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UPDATED with Karl Kaiser comments: Constellation Canadian wine company deal ‘a good thing for the industry,’ says Harry McWatters


It was a decade ago that the shocking news was delivered: On June 1, 2006, Canada’s largest and most successful wine company Vincor was officially sold to the gigantic American company Constellation Brands for $36.50 a share plus a 15% dividend.

Vincor was a company built from the ground up by an ambitious core of dreamers; Donald Triggs and Allan Jackson (Jackson-Triggs Winery), Karl Kaiser and Donald Ziraldo (Inniskillin), and, in the west, Harry McWatters (Hawthorne Mountain, renamed See Ya Later Ranch and Sumac Ridge) were the most visible.

Their success was their un-doing, as they collected wineries, not only in Canada, but the entire world, and grew to become an attractive takeover target for Constellation.

As news broke Monday (full story here) about the sale of Constellation’s Canadian assets (and Canadian distribution rights to such juggernauts as Robert Mondavi and Kim Crawford wines) I couldn’t help but think about Vincor’s former executives and what was going through their minds as they learned the company they built was coming back to Canada.

I had written many times in the past of how the deal went down (see below) and the sense of sadness the former Vincor crew all felt at the loss of their company.


With the exception of only Kaiser, above right with Donald Ziraldo, who retired just recently and stayed on the longest with Constellation, all the key players continued to find success with their own wineries and second careers:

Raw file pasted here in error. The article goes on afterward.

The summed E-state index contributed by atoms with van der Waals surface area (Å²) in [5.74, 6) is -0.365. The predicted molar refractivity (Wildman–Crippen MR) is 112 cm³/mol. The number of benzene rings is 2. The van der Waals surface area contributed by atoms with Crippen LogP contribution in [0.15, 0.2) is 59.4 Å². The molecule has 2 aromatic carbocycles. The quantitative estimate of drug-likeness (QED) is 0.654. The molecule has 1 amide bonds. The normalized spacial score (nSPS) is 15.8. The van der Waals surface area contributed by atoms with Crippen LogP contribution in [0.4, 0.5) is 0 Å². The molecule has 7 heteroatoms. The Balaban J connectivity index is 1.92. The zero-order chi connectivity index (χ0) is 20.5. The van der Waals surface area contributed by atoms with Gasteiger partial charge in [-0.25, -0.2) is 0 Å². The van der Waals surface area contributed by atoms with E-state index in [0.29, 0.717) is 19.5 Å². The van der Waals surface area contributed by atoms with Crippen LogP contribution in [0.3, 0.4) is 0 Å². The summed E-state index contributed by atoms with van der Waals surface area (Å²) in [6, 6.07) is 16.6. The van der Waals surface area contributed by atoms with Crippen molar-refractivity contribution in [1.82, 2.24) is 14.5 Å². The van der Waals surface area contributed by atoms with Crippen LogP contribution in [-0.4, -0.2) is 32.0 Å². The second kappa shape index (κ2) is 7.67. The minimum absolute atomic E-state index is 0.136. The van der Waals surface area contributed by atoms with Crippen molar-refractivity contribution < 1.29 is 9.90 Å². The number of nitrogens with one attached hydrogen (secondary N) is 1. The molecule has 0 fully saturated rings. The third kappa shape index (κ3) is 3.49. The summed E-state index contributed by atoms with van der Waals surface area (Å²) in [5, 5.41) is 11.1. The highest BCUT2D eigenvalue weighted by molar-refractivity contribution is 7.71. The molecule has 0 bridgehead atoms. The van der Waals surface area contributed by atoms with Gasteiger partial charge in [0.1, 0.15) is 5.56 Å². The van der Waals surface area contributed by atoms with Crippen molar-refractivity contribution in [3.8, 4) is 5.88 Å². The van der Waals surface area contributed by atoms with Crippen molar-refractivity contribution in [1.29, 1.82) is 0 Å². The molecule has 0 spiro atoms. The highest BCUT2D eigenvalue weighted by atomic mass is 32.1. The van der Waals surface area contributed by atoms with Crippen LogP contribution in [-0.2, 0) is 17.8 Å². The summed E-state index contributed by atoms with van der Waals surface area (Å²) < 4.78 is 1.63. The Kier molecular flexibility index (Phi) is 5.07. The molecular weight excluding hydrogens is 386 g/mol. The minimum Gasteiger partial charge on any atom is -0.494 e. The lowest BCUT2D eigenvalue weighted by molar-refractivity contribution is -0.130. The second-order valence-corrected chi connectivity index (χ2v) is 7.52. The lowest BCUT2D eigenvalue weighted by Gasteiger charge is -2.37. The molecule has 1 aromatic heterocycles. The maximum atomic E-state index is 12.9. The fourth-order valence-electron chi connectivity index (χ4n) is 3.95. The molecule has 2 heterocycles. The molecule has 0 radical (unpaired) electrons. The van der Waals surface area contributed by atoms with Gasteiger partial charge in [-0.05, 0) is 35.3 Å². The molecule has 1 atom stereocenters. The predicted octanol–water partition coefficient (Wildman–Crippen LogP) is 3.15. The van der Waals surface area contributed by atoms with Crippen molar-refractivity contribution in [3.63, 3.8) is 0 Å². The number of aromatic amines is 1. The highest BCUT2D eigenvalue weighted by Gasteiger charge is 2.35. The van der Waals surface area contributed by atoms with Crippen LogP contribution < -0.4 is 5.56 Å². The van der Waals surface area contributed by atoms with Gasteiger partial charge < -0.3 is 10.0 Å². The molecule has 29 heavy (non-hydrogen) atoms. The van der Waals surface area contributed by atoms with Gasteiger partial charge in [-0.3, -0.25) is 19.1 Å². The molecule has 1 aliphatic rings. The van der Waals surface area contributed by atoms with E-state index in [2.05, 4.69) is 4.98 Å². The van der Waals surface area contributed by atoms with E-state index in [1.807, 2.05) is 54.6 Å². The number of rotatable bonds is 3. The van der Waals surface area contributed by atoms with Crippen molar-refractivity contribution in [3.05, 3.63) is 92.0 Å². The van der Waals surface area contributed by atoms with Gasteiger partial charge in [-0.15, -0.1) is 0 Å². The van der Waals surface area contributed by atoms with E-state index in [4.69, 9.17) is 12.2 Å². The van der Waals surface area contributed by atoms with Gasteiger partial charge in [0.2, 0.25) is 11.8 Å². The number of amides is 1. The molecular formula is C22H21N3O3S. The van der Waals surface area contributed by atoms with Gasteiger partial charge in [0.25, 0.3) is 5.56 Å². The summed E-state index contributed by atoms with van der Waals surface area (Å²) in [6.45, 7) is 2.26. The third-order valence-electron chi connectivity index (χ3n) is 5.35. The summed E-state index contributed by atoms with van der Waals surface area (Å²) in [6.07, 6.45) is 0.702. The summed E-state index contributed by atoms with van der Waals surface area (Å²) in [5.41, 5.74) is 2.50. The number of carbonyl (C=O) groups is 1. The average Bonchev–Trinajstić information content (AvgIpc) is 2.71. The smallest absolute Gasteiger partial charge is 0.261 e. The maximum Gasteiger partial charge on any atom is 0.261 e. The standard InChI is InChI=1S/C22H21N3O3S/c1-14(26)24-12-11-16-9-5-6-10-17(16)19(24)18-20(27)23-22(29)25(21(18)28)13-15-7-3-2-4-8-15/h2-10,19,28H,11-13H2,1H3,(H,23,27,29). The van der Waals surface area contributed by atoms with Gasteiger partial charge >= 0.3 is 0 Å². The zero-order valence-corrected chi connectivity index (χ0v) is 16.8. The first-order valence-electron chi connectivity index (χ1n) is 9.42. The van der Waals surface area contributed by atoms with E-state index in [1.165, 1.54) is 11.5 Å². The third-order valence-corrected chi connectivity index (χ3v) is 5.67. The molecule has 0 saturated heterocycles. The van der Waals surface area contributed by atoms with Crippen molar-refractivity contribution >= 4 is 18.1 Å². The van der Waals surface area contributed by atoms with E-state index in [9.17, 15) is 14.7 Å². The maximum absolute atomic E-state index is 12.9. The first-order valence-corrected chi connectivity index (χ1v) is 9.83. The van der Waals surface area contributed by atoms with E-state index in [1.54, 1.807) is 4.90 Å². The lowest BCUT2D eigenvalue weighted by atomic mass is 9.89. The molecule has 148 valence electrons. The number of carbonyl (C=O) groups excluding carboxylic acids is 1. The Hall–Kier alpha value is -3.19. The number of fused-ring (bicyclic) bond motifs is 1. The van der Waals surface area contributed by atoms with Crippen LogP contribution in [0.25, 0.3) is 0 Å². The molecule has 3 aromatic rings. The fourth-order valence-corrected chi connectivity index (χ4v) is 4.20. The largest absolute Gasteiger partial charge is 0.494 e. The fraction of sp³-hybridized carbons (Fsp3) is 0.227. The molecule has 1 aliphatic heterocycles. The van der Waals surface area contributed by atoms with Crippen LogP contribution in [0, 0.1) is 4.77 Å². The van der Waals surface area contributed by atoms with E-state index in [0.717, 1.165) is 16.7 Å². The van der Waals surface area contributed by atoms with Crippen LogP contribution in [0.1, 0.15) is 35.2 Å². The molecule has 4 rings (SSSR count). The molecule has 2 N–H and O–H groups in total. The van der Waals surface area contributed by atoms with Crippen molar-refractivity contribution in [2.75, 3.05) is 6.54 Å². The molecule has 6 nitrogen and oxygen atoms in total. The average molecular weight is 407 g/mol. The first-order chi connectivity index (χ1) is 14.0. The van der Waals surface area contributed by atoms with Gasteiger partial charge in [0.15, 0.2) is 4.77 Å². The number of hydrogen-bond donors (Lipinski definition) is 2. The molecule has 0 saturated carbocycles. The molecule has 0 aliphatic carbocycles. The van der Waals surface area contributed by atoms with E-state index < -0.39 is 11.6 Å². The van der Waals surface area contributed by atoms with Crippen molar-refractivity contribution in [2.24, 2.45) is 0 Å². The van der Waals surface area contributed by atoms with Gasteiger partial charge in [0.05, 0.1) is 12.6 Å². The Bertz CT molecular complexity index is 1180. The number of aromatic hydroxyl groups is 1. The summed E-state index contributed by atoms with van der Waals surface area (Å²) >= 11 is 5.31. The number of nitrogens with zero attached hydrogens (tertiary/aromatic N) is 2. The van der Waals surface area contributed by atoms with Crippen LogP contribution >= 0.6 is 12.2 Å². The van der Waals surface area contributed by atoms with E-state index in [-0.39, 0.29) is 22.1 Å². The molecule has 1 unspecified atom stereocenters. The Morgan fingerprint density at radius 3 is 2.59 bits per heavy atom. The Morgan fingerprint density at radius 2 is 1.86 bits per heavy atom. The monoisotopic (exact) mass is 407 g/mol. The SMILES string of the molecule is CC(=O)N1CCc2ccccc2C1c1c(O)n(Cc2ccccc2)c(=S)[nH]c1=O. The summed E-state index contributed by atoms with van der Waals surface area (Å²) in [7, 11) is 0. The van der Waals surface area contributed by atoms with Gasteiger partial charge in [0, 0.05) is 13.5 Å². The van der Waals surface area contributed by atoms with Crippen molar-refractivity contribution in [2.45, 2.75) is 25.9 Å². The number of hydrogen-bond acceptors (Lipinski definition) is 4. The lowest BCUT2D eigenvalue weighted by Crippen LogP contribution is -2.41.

Donald Triggs: Culmina Winery in the Okanagan Valley;

Donald Ziraldo: Director of Senhora Do Convento Winery in the Douro Valley, Portugal. Vintner/owner of Ziraldo Estate Winery;

Allen Jackson: Union Wines in Ontario;

And Harry McWatters, Time Estate Winery, Evolve Cellars and McWatters Collection all in the Okanagan Valley.

In a wide-ranging interview about the Constellation deal today, McWatters was positively excited to see his former Vincor back into the hands of Canadians. As was Inniskillin co-founder Karl Kaiser.


“It’s a really good thing for the industry,” he said. The values of Vincor are more in line with what Canadians want to see. And the profits will stay in Canada. That’s big,” he added.

McWatters believes the buyers of Constellation’s Canadian assets, the Ontario Teachers’ Pension Fund, is smart enough to step aside and let a knowledgeable team handle the day to day business of running a mega-wine business.

“They need to empower their people at all levels. It’s been taken away over the years (by the U.S. arm of Constellation). They have a big talent pool to draw from.”

McWatters believes Jay Wright, currently Constellation’s president, wine & spirits, Canada, and hired by that company in 2006 to run the Vincor properties in Canada, is positioned to return to Constellation Canada to its core values.